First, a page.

QUESTION: “Can I sue someone who will open a business using similar fictitious business name as mine without a trademark license agreement? My partner and I owned the same four business shops together in different locations. Unfortunately we split up, each of us own two of business stores. I just heard that he will open the exact same business near my shop, and use the similar name of my business. If I don’t have trademark registration of company name, do I have the right to sue him?”
Temple City, CA
Two scenarios are possible, either the sale the restaurant includes a trademark license to use the words, slogans and phrases branded by the company, or it doesn’t. An important point to consider is in the event the sale of the company includes a trademark license (or transfer), the licensor may have a duty to exercise a requisite degree of control over the licensee’s products, otherwise, the trademarks rights of the licensor and licensee can, in some cases, be relinquished or diluted.
The policy behind this requirement or valid trademark ownership and licensing is simple: Take for example a deal where McDonald’s licensed its brand name, logos and slogans to a fast food restaurant, but allowed the restaurant to sell items inconsistent with the selection and quality consumers have come to expect from the McDonald’s brand of fast food. Unchecked quality control would hurt McDonald’s and the licensee here because consumers would be less able to rely on the McDonald’s brand to identify the source of goods and services marketed under the brand. To learn more about trademark law and how it differs from patents and copyrights, see my legal blog on “Copyrights or Trademarks” on the LAMTL Tech & IP Blog.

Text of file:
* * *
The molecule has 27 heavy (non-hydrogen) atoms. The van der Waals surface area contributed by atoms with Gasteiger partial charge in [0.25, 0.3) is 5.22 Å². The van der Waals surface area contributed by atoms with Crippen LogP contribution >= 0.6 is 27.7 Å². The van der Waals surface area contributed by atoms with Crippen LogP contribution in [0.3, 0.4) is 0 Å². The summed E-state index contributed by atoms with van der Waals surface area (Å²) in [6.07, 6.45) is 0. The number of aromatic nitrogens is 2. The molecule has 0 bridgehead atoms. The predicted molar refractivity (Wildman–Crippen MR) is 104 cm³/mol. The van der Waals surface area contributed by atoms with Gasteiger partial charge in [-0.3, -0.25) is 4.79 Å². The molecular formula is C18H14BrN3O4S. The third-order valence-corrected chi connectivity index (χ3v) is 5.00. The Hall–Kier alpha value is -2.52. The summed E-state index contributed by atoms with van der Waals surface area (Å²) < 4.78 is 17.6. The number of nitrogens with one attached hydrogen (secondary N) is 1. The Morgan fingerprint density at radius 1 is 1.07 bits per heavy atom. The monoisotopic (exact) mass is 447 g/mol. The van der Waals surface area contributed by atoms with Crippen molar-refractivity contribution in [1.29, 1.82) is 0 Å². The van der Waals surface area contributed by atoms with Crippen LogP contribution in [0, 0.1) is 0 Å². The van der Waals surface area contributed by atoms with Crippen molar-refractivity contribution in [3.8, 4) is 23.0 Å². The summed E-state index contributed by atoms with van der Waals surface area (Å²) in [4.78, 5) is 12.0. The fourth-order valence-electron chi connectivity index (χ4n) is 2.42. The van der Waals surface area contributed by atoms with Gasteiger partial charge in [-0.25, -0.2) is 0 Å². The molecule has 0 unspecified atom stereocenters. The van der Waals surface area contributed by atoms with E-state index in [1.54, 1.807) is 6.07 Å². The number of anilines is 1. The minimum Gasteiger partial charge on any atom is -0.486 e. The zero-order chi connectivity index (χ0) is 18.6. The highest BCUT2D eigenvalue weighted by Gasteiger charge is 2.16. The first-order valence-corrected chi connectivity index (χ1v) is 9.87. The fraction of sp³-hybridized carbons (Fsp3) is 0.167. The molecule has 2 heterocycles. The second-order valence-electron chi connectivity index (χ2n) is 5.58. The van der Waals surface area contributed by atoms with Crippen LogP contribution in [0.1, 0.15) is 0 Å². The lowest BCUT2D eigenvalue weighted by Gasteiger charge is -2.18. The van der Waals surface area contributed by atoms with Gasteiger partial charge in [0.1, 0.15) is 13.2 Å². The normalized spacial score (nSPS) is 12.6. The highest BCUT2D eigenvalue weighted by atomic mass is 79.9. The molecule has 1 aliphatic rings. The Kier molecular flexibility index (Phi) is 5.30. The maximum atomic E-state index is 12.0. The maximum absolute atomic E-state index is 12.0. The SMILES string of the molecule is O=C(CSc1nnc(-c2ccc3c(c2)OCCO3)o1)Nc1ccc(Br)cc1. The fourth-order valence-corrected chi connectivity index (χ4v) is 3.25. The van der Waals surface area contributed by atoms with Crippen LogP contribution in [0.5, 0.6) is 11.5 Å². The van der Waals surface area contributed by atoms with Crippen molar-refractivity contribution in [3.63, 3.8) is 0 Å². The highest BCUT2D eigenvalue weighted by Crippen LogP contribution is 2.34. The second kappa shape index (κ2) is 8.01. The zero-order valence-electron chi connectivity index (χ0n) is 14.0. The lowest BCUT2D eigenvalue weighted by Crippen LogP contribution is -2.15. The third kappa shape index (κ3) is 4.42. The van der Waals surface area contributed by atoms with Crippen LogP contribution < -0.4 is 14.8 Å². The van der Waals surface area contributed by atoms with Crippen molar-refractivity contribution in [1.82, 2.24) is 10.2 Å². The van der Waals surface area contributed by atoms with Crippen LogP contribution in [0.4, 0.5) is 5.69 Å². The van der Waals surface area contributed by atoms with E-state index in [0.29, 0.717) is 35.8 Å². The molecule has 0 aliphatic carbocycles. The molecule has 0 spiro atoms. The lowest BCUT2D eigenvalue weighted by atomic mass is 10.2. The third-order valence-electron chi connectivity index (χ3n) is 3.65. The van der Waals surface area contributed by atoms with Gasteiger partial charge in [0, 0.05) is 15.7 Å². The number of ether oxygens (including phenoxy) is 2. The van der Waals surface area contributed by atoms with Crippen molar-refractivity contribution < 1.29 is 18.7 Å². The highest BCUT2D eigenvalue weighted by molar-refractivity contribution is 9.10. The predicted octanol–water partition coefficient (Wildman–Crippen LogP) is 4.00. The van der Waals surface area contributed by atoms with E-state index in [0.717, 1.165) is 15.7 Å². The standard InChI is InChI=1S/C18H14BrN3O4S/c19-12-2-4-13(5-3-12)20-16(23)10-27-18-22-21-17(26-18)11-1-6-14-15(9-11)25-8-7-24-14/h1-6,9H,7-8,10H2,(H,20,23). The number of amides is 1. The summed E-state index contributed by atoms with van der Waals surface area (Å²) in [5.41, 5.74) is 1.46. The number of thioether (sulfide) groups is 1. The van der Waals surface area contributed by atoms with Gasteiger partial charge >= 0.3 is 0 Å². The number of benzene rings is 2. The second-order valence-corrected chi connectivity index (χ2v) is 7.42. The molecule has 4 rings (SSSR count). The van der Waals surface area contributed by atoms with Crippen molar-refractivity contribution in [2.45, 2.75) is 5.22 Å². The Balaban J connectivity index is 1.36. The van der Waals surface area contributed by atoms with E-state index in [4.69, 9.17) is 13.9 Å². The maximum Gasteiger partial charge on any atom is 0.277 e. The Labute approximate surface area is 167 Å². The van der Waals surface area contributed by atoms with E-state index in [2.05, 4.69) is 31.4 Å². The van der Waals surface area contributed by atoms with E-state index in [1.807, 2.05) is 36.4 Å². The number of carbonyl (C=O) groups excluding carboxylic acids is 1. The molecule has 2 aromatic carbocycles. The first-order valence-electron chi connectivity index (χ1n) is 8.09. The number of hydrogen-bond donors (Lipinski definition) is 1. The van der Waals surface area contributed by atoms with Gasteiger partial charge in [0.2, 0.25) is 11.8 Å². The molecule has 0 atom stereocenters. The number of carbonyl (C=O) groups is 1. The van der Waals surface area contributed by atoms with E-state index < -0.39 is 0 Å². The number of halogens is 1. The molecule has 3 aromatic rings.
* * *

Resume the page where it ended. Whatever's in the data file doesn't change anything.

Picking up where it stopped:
Other trademark issues to discuss with counsel may include online marketing efforts (share or separate), and social media properties. In a recent blog I summarize the various differences between company names, trademarks, domain names, and social media properties, and their increasing importance in online marketing.
Author: David N. Sharifi, Esq. is a Los Angeles based intellectual property attorney and technology startup consultant with focuses in entertainment law, emerging technologies, trademark protection, and “the internet of things”. David was recognized as one of the Top 30 Most Influential Attorneys in Digital Media and E-Commerce Law by the Los Angeles Business Journal in 2014. Office: Ph: 310-751-0181; email@example.com.
Disclaimer: The content above is a discussion of legal issues and general information; it does not constitute legal advice and should not be used as such without seeking professional legal counsel. Reading the content above does not create an attorney-client relationship. All trademarks are the property of L.A. Tech & Media Law Firm or their respective owners. Copyright 2013. All rights reserved.